For the second time in a year, the federal prosecutor’s office for the Middle District of Tennessee could be left without a clear leader for weeks or even months if the confirmation of Ed Yarbrough does not immediately follow the departure of U.S. Attorney Craig Morford.
According to sources familiar with both processes, timing is likely to be problematic and create a vacant U.S. Attorney’s post in Nashville, if only for the short-term.
Morford, who has served as Nashville’s interim U.S. Attorney since October, last week received news of his appointment to the position of acting Deputy Attorney General of the United States — the No. 2 position at the U.S. Justice Department.
Neither Morford nor the Justice Department has given any word on when his appointment will commence, but sources said Monday that Morford was expected to be in Washington, D.C. for the majority of the week gearing up for his new assignment.
While President George W. Bush’s official nomination of Yarbrough came before news of Morford’s promotion, Yarbrough has to jump through significantly more hoops than Morford — namely, his nomination has to be considered by the Senate Judiciary Committee and then confirmed by the entire Senate, either by a vote or an agreement.
Morford, on the other hand, is expected to serve as acting Deputy Attorney General — without Senate approval — until such time as his name or the name of another is formally submitted to the Senate as an official nomination for that post.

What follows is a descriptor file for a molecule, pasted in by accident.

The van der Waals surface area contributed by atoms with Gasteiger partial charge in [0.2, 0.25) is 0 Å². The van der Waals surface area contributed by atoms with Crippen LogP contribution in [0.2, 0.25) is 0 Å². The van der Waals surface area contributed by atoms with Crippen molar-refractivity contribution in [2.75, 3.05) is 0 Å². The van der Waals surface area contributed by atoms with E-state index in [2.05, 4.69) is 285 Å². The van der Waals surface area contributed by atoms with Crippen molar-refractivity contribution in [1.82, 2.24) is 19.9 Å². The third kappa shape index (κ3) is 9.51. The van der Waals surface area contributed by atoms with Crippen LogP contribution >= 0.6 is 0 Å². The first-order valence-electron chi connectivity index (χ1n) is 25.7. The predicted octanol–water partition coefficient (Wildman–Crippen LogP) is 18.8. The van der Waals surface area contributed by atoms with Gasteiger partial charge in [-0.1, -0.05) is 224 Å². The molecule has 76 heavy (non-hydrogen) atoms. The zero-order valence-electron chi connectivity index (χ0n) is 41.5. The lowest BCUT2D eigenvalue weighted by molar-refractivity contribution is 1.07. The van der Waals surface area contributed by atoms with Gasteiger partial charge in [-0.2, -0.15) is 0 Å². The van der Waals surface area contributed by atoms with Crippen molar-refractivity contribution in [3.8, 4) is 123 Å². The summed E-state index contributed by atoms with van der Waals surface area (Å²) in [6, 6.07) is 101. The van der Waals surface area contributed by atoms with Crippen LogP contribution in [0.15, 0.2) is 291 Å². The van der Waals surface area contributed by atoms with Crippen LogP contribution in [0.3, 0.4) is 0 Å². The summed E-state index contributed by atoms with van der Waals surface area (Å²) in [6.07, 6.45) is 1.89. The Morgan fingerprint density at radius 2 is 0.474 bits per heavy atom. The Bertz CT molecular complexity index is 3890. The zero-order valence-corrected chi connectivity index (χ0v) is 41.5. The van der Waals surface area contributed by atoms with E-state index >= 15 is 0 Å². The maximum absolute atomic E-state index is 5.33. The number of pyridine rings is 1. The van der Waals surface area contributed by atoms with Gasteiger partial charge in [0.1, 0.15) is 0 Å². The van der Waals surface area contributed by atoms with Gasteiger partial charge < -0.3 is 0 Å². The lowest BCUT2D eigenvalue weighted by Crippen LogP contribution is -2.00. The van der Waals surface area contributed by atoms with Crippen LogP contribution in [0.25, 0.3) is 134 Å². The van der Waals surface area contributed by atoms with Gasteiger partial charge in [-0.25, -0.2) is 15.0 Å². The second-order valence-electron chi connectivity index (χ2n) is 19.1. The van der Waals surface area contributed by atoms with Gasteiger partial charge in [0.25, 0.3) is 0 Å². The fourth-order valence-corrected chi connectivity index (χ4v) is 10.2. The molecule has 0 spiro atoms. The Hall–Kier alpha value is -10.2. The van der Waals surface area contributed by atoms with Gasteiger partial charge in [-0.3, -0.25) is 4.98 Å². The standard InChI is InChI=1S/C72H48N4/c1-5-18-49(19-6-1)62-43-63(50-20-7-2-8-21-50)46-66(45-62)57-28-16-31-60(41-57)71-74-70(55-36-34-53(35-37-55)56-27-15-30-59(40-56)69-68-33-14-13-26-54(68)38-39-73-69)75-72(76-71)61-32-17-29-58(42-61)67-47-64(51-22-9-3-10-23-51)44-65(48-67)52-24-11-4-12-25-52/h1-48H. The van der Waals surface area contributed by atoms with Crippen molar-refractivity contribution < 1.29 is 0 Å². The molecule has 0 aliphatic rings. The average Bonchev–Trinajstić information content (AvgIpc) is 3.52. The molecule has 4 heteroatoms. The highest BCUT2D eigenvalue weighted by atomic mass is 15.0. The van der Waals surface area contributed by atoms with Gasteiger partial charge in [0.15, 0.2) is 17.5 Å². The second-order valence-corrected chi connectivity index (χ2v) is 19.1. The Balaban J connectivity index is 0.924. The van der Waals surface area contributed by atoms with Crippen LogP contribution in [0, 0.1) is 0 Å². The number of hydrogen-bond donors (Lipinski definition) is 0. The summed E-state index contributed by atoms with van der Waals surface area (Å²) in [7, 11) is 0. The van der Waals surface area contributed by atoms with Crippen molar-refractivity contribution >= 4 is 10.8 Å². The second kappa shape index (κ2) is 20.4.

Technically, Bush could nominate Yarbrough to the office of U.S. Attorney by way of recess appointment — a move he has used in the past with controversial nominations to other federal offices — when the Senate goes on recess in August.
However, that is a scenario at least one official wants to avoid.
Sen. Lamar Alexander’s office Monday night said the senator — who had just returned to D.C. — was planning on urging the Judiciary Committee’s leadership to expedite Yarbrough’s confirmation, given the precarious situation facing the Nashville prosecutor’s office.
Before Morford was appointed as the interim U.S. Attorney for Nashville, the office was temporarily without a clear leader after U.S. Attorney Jim Vines abruptly stepped down.
But Lee Pitts, Sen. Alexander’s spokesman, said Alexander spoke personally with Judiciary Committee Chairman Sen. Patrick Leahy, D-Vt. and Ranking Member Sen. Arlen Spector, R, Pa., late Monday and briefed both on the situation facing the Middle District’s prosecutor’s office.
“We don’t have a timetable or a specific date,” Pitts said yesterday. “But Sen. Alexander is hoping that Ed Yarbrough’s confirmation can be expedited and he will be speaking with Chairman Leahy and Sen. Spector regarding expediting his confirmation since Nashville will be without a permanent U.S. Attorney.”
Staff at the Senate Judiciary Committee could not immediately be reached for information on when Yarbrough’s nomination was likely to be considered.
While a delay in Yarbrough’s confirmation could spell difficulty for the federal prosecutor’s office in Nashville, it would give Yarbrough more time to try and settle the numerous local criminal cases he is currently handling, including the felony prescription drug fraud case of Williamson County Sheriff Ricky Headley.
Either way, Yarbrough said the lion’s share of his work will be distributed among the other Hollins, Wagster, Yarbrough, Weatherly and Raybin, P.C. partners.
“In general, any matter that is pending that cannot be resolved before I depart this law firm will most likely be handled by other partners in the firm,” Yarbrough said Monday. “We have four partners who have 20 years or more experience in criminal court, so it’s not something that will be difficult to do.”